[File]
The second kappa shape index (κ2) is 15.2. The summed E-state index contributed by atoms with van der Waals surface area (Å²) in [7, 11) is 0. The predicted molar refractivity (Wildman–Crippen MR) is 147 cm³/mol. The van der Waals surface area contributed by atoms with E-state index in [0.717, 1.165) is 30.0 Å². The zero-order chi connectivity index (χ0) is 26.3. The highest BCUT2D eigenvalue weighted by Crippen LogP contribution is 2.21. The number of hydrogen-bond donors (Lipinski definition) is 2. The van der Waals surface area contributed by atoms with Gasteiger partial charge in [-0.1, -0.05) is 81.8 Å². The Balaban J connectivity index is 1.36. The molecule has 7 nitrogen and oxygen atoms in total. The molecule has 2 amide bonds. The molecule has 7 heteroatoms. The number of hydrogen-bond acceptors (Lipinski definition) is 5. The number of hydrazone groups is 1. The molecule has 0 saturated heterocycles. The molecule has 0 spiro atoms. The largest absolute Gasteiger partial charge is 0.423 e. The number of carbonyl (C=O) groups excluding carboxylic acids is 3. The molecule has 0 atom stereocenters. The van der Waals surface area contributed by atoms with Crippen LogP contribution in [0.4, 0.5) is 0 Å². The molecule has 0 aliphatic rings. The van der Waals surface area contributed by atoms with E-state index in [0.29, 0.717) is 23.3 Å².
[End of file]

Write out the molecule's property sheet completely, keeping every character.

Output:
The second kappa shape index (κ2) is 15.2. The summed E-state index contributed by atoms with van der Waals surface area (Å²) in [7, 11) is 0. The predicted molar refractivity (Wildman–Crippen MR) is 147 cm³/mol. The van der Waals surface area contributed by atoms with E-state index in [0.717, 1.165) is 30.0 Å². The zero-order chi connectivity index (χ0) is 26.3. The highest BCUT2D eigenvalue weighted by Crippen LogP contribution is 2.21. The number of hydrogen-bond donors (Lipinski definition) is 2. The van der Waals surface area contributed by atoms with Gasteiger partial charge in [-0.1, -0.05) is 81.8 Å². The Balaban J connectivity index is 1.36. The molecule has 7 nitrogen and oxygen atoms in total. The molecule has 2 amide bonds. The molecule has 7 heteroatoms. The number of hydrogen-bond acceptors (Lipinski definition) is 5. The number of hydrazone groups is 1. The molecule has 0 saturated heterocycles. The molecule has 0 spiro atoms. The largest absolute Gasteiger partial charge is 0.423 e. The number of carbonyl (C=O) groups excluding carboxylic acids is 3. The molecule has 0 atom stereocenters. The van der Waals surface area contributed by atoms with Crippen LogP contribution in [0.4, 0.5) is 0 Å². The molecule has 0 aliphatic rings. The van der Waals surface area contributed by atoms with E-state index in [0.29, 0.717) is 23.3 Å².